By: Jessica Cook MS RD LD CDE (Director of Education)
This time of year always reminds us of the things in our loves that make
us thankful. Whether you are thankful for your health, friends, family,
physician or pets, this season makes us realize that in our own ways we
are fortunate. Have you ever heard the saying “If we all put all
of our problems in a pile and read everyone else’s problems, we
would grab our problems back.” It is an interesting way to acknowledge
there are people less fortunate than you and allows you to view your problems
from a different perspective. So even if you are not the wealthiest, the
most handsome, the strongest or most educated individual think of all
the positive qualities about less or those that are less fortunate and
take time to thank everyone in your life, including yourself, for making
your life all that is has become.
Please enjoy this issue of our Healthy Living with Diabetes Newsletter to start celebrating this holiday season!
By: Rosemarie Steinsapir, MS, RD, CDE
The seriousness of a disease such as diabetes sometimes throws a person off track just by hearing the diagnosis. Healthcare professionals (doctors, nurses, and educators) most often put the patient on notice that he/she is responsible for managing the disease, regardless of the patient’s background or education level. Only those with official caretakers get off the hook for learning (such as, dementia patients.)
Sounds terrible, doesn’t it? No wonder people cry when they hear the diagnosis, get angry, or fight back suggesting “you’ve made a mistake, I don’t believe this!” Let me share this with you: healthcare professionals also get scared and upset when their own numbers trigger a diagnosis, and for exactly the same reasons.
Diabetes is complicated. It took me about 2 years after a master’s in nutrition and working in healthcare treating people with diabetes, to appreciate the depth of this disease in its relation to overall health. How can we expect so much skill and understanding from our patients?
Our patients are amazing!!! They actually do manage their disease! I’ve had patients in their 80’s and 90’s that have had diabetes for 25 plus years come in with logbooks that they were taught to keep from the first diagnosis. When I ask a patient with a log to tell me about it, he/she will point to the finger sticks they consider to be out of range. Eventually, I’m only fine tuning skills that have served them well over many years.
If you have just received the news that you are diabetic, you need an initial game plan to get you through the first year of learning. This is what I recommend for you to do (I numbered the steps because learning is about categorizing information):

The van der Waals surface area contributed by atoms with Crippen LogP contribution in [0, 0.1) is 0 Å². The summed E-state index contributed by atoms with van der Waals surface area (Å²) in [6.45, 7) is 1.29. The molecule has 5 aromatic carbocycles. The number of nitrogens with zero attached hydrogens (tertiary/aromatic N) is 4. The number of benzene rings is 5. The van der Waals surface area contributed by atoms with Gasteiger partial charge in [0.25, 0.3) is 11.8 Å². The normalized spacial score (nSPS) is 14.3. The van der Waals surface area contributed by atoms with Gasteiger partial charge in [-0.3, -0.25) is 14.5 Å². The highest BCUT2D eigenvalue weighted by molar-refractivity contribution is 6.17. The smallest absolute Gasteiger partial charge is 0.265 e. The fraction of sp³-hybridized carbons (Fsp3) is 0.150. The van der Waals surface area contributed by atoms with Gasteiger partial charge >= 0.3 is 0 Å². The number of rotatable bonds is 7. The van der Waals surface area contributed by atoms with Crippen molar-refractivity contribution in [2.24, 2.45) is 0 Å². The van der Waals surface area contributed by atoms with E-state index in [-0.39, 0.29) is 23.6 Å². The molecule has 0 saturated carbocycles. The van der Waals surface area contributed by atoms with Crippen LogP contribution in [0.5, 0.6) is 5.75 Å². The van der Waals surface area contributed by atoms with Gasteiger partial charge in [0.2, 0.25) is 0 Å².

Diabetes is complicated and it takes time to learn about it. One session
with anyone won’t be enough. Try to take the complete education
sessions designed just for you. If you can’t manage the long hours,
have trouble hearing, or need a slower pace, request a one-to-
one session with an educator. It should go without saying, but.., don’t bring your cell phone to any session. Learning in itself a skill: hear the sentences that are the key to good management. Try not to resist your doctor’s recommendations. An example of this might be the need for insulin. Who wants that, right? It’s never good for an educator to hear, “I stayed off insulin as long as I could.”(Everyone in healthcare will tell you delaying the right care is the worst option.)
- Learn your blood sugar goals. Just as you learned what your cholesterol levels should be, learn what normal is and where you should be to avoid the complications. The complications of diabetes are linked to your actual blood sugar numbers! (Read that sentence again.)
- Don’t wander off the doctor’s radar and show up a year after diagnosis. If you need help to accept what’s happening to you, ask for it. We have it!
- Nutrition and Food Science are also complicated. The list of foods-I-can-eat and its counterpart, foods-to-avoid list do not exist. Food management in good nutrition is portion size and what else is on the plate! Trying to simplify nutrition (instead of learning about each food and how to select a meal) doesn’t work. This is a science that overlaps many fields: physiology, agriculture, and human behavioral science. Understanding food and nutrition takes time and purpose.
- Your doctor assesses your well-being and how well your medication is working, based on your finger sticks! If you don’t supply the finger sticks your doctor requests, he or she will have to guess about your medication adjustment!
- Learn how to manage and time your medication. Diabetes medications dance around when and what you eat. The timing of these meds is important to controlling your blood sugar and how you feel. It is really important not to run out of medications at an awkward time (such as, on vacation out of the country). Setting up a review of your meds a week ahead gives you a chance to get a prescription refill during office hours.